The timeline to self-driving cars

There can be no doubt that self-driving cars are coming, even if there are a few setbacks along the way. According to the automotive industry, there are two standard terms for this transition: an evolutionary one where existing cars get there little by little (analogous to Tesla’s autopilot feature) and a revolutionary one where we have totally self-driving cars (like the ones Google are working on). The transition is likely to be a symbiotic amalgamation of the two approaches.

Advances likely to be made include advanced driver assistance features that will be synchronised to navigation and GPS systems. It is also likely that companies, like Google, will gather and accumulate data about every situation a self-driving vehicle might encounter. Another advance will be that 3D mapping data of major cities will need to be intensified by the mapping companies.

It is likely that there will be close collaboration between car makers and high tech auto systems providers to ensure that light detection, lidar, radar sensors, GPS, and cameras work cohesively together.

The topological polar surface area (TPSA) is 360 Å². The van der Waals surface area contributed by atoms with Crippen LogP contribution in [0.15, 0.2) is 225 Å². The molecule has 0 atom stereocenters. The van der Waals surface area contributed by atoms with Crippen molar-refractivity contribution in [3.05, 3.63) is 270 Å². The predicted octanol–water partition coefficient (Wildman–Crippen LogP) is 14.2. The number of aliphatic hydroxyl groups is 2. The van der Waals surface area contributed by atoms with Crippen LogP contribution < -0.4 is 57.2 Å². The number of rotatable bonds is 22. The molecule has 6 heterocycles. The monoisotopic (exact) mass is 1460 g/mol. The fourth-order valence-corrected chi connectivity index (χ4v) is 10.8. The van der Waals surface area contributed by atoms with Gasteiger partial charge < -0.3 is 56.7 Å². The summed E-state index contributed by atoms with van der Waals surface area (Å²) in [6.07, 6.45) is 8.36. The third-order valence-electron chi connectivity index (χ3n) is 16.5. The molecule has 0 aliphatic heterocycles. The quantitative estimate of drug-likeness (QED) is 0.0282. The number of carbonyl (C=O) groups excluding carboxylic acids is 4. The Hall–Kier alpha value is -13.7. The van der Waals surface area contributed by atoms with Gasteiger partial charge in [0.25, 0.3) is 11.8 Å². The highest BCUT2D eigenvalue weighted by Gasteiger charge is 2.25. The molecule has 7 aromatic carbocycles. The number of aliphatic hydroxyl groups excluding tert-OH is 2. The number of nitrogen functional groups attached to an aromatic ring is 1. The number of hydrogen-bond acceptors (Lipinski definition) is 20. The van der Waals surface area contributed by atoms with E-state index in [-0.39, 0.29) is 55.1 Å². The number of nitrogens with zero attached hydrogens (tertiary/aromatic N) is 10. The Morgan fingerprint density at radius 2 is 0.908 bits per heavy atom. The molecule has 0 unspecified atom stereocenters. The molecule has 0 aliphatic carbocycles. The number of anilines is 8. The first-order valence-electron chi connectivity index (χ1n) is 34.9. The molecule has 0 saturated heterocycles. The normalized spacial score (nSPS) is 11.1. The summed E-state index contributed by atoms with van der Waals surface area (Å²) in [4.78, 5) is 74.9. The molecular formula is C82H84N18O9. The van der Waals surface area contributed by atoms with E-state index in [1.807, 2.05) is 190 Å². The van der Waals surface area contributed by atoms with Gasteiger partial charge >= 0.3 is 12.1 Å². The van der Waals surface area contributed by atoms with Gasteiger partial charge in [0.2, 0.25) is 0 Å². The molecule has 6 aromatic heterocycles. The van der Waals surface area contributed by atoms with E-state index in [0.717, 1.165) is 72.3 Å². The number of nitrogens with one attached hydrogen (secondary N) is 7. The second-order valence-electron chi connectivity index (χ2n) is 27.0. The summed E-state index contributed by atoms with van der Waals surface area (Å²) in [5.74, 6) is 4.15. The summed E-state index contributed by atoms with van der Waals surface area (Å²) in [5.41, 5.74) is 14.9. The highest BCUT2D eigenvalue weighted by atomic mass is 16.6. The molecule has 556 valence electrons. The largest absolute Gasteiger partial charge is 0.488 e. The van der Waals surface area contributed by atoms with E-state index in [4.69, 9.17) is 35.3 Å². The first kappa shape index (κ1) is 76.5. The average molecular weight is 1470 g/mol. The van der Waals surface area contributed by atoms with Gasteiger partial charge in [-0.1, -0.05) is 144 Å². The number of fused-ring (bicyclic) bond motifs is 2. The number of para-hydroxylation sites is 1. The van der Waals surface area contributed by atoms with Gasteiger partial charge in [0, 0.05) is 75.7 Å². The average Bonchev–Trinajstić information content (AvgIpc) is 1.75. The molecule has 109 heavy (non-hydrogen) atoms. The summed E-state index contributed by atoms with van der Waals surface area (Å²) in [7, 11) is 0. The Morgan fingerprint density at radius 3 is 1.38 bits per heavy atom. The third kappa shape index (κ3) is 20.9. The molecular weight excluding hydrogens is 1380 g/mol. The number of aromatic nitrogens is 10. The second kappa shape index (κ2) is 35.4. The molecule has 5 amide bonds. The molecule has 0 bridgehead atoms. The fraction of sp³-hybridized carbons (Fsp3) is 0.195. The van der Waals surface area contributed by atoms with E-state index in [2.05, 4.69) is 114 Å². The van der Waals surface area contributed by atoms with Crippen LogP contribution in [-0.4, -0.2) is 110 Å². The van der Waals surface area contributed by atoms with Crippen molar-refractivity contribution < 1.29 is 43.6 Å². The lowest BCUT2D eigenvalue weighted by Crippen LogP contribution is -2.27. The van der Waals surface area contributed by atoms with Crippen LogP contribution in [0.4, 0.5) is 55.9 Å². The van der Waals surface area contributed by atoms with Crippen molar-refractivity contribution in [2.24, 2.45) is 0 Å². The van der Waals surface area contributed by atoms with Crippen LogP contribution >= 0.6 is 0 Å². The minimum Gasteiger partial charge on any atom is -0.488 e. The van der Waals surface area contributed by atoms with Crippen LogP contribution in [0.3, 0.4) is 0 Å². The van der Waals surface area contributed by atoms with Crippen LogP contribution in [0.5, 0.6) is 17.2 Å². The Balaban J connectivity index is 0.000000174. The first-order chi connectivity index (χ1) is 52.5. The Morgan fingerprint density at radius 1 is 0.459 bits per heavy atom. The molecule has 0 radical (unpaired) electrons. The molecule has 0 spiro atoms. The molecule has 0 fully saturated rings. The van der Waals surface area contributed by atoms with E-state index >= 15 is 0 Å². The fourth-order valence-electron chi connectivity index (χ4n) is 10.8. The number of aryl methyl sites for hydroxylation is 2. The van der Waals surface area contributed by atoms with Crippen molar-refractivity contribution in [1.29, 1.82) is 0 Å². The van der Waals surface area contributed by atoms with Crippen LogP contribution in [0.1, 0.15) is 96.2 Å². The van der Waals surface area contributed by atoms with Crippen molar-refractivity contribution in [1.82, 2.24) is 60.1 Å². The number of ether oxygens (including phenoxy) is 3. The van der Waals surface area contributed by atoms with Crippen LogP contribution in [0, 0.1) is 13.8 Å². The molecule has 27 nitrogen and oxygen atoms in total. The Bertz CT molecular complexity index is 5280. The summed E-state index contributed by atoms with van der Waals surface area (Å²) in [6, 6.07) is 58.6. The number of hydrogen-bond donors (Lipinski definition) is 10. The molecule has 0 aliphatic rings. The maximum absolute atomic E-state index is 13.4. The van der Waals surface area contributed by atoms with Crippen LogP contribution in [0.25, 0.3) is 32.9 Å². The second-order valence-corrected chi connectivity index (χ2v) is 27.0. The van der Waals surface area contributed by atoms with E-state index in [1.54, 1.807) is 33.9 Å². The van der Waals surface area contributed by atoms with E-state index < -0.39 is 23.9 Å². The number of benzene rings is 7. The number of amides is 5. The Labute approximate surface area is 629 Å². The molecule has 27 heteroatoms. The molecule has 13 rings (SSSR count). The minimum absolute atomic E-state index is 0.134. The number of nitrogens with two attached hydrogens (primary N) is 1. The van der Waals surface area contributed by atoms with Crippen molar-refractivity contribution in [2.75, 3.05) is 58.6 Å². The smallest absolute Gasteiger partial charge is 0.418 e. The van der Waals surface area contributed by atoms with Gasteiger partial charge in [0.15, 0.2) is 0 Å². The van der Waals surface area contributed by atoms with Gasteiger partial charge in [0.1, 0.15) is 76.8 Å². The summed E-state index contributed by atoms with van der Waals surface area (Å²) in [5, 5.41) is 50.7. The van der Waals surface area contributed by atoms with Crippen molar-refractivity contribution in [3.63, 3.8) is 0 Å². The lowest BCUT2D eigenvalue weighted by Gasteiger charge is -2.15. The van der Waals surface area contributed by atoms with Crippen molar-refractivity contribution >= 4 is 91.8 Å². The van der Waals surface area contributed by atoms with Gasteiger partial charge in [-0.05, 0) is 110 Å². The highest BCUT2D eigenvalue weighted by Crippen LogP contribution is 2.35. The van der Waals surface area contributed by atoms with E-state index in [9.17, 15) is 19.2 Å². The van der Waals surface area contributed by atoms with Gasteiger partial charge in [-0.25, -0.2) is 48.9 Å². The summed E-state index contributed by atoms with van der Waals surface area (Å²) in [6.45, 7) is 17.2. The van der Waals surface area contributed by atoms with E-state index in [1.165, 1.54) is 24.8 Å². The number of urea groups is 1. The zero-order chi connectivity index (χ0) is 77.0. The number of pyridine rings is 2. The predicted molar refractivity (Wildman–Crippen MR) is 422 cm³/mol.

Finally, vehicles incorporating these features must be tested in all terrains and climates.

Looking further ahead, say to 2020, vehicles equipped with the semi-autonomous features outlined above should be able to navigatethrough intersections, traffic lights, and stop-and-go traffic conditions. Nevertheless, even these highly autonomous cars will still require a human being to be up front in case of emergency situations. Further ahead still, say 2024, these semi-autonomous vehicles will also function normally in more stringent conditions, such as severe weather and night time. By this timeframe, lift-service providers may start using these types of cars without any driver. Of course, vehicle makers will have to make sure their vehicles understand human signals from pedestrians, like waving them on at a crossing or intersection. All of these advances will necessitate manufacturers having many autonomous features in their vehicles, which could potentially allow for autonomous self-driving cars to be on the roads by the mid-2030s.